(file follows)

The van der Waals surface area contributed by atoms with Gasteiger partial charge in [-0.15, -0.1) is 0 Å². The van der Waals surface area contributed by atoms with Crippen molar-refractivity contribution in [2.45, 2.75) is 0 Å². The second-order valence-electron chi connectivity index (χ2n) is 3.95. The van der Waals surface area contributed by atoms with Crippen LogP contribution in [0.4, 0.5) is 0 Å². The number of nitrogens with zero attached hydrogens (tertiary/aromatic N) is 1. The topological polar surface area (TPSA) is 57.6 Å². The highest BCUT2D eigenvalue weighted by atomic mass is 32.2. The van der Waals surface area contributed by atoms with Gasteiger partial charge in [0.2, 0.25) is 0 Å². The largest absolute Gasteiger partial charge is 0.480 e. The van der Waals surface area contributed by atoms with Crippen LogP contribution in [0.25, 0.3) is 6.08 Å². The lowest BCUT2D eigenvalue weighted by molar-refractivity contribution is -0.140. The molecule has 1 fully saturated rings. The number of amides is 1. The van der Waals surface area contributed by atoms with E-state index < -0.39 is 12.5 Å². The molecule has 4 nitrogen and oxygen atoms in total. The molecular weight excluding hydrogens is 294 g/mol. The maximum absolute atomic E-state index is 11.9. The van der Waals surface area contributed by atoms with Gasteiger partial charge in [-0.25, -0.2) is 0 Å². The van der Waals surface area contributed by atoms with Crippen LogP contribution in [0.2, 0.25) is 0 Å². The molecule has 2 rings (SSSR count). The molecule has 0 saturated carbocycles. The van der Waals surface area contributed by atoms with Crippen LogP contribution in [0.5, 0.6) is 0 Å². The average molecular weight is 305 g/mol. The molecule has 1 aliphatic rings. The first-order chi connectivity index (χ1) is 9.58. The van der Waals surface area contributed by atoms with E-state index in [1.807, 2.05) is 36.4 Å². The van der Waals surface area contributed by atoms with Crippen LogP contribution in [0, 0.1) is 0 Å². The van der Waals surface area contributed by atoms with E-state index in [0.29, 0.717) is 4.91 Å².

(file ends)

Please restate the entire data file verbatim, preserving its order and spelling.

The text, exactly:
The van der Waals surface area contributed by atoms with Gasteiger partial charge in [-0.15, -0.1) is 0 Å². The van der Waals surface area contributed by atoms with Crippen molar-refractivity contribution in [2.45, 2.75) is 0 Å². The second-order valence-electron chi connectivity index (χ2n) is 3.95. The van der Waals surface area contributed by atoms with Crippen LogP contribution in [0.4, 0.5) is 0 Å². The number of nitrogens with zero attached hydrogens (tertiary/aromatic N) is 1. The topological polar surface area (TPSA) is 57.6 Å². The highest BCUT2D eigenvalue weighted by atomic mass is 32.2. The van der Waals surface area contributed by atoms with Gasteiger partial charge in [0.2, 0.25) is 0 Å². The largest absolute Gasteiger partial charge is 0.480 e. The van der Waals surface area contributed by atoms with Crippen LogP contribution in [0.25, 0.3) is 6.08 Å². The lowest BCUT2D eigenvalue weighted by molar-refractivity contribution is -0.140. The molecule has 1 fully saturated rings. The number of amides is 1. The van der Waals surface area contributed by atoms with E-state index < -0.39 is 12.5 Å². The molecule has 4 nitrogen and oxygen atoms in total. The molecular weight excluding hydrogens is 294 g/mol. The maximum absolute atomic E-state index is 11.9. The van der Waals surface area contributed by atoms with Gasteiger partial charge in [-0.25, -0.2) is 0 Å². The van der Waals surface area contributed by atoms with Crippen LogP contribution in [0.2, 0.25) is 0 Å². The molecule has 2 rings (SSSR count). The molecule has 0 saturated carbocycles. The van der Waals surface area contributed by atoms with Crippen LogP contribution in [0.5, 0.6) is 0 Å². The average molecular weight is 305 g/mol. The molecule has 1 aliphatic rings. The first-order chi connectivity index (χ1) is 9.58. The van der Waals surface area contributed by atoms with E-state index in [1.807, 2.05) is 36.4 Å². The van der Waals surface area contributed by atoms with Crippen LogP contribution in [0, 0.1) is 0 Å². The van der Waals surface area contributed by atoms with E-state index in [0.29, 0.717) is 4.91 Å².